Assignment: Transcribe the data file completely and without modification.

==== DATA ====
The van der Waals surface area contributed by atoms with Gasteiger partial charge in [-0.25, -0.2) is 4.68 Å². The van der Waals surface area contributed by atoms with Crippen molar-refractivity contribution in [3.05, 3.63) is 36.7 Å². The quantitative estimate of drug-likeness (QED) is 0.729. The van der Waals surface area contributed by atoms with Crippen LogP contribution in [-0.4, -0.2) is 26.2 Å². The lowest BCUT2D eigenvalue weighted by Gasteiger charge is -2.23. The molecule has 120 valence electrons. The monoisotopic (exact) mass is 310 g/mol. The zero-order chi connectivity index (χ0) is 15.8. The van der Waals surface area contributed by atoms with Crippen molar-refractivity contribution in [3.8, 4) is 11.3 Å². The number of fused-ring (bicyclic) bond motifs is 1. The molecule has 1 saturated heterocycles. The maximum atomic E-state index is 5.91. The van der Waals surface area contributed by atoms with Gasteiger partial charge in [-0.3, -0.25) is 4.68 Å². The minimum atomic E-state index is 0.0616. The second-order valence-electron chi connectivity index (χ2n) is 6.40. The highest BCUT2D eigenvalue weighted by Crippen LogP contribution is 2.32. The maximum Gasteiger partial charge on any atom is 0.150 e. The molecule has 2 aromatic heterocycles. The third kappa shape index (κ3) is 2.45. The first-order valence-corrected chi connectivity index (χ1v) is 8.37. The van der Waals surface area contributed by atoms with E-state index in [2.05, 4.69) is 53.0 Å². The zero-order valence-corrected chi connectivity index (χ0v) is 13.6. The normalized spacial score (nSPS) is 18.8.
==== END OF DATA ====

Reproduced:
The van der Waals surface area contributed by atoms with Gasteiger partial charge in [-0.25, -0.2) is 4.68 Å². The van der Waals surface area contributed by atoms with Crippen molar-refractivity contribution in [3.05, 3.63) is 36.7 Å². The quantitative estimate of drug-likeness (QED) is 0.729. The van der Waals surface area contributed by atoms with Crippen LogP contribution in [-0.4, -0.2) is 26.2 Å². The lowest BCUT2D eigenvalue weighted by Gasteiger charge is -2.23. The molecule has 120 valence electrons. The monoisotopic (exact) mass is 310 g/mol. The zero-order chi connectivity index (χ0) is 15.8. The van der Waals surface area contributed by atoms with Crippen molar-refractivity contribution in [3.8, 4) is 11.3 Å². The number of fused-ring (bicyclic) bond motifs is 1. The molecule has 1 saturated heterocycles. The maximum atomic E-state index is 5.91. The van der Waals surface area contributed by atoms with Gasteiger partial charge in [-0.3, -0.25) is 4.68 Å². The minimum atomic E-state index is 0.0616. The second-order valence-electron chi connectivity index (χ2n) is 6.40. The highest BCUT2D eigenvalue weighted by Crippen LogP contribution is 2.32. The maximum Gasteiger partial charge on any atom is 0.150 e. The molecule has 2 aromatic heterocycles. The third kappa shape index (κ3) is 2.45. The first-order valence-corrected chi connectivity index (χ1v) is 8.37. The van der Waals surface area contributed by atoms with E-state index in [2.05, 4.69) is 53.0 Å². The zero-order valence-corrected chi connectivity index (χ0v) is 13.6. The normalized spacial score (nSPS) is 18.8.